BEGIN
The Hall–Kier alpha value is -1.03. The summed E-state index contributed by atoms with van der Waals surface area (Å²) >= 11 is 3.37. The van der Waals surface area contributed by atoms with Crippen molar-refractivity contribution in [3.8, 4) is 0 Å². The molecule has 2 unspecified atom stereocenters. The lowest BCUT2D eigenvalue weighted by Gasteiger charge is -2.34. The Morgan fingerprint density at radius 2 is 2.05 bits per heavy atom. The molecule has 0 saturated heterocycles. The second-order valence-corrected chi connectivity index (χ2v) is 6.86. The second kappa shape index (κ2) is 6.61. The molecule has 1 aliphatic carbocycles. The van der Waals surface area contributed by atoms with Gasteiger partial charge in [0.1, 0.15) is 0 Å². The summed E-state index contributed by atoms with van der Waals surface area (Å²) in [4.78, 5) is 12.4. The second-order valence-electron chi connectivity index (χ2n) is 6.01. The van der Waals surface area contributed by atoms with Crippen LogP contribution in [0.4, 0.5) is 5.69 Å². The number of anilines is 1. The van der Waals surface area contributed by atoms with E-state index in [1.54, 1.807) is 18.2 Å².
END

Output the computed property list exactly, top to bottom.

The Hall–Kier alpha value is -1.03. The summed E-state index contributed by atoms with van der Waals surface area (Å²) >= 11 is 3.37. The van der Waals surface area contributed by atoms with Crippen molar-refractivity contribution in [3.8, 4) is 0 Å². The molecule has 2 unspecified atom stereocenters. The lowest BCUT2D eigenvalue weighted by Gasteiger charge is -2.34. The Morgan fingerprint density at radius 2 is 2.05 bits per heavy atom. The molecule has 0 saturated heterocycles. The second-order valence-corrected chi connectivity index (χ2v) is 6.86. The second kappa shape index (κ2) is 6.61. The molecule has 1 aliphatic carbocycles. The van der Waals surface area contributed by atoms with Gasteiger partial charge in [0.1, 0.15) is 0 Å². The summed E-state index contributed by atoms with van der Waals surface area (Å²) in [4.78, 5) is 12.4. The second-order valence-electron chi connectivity index (χ2n) is 6.01. The van der Waals surface area contributed by atoms with Crippen LogP contribution in [0.4, 0.5) is 5.69 Å². The number of anilines is 1. The van der Waals surface area contributed by atoms with E-state index in [1.54, 1.807) is 18.2 Å².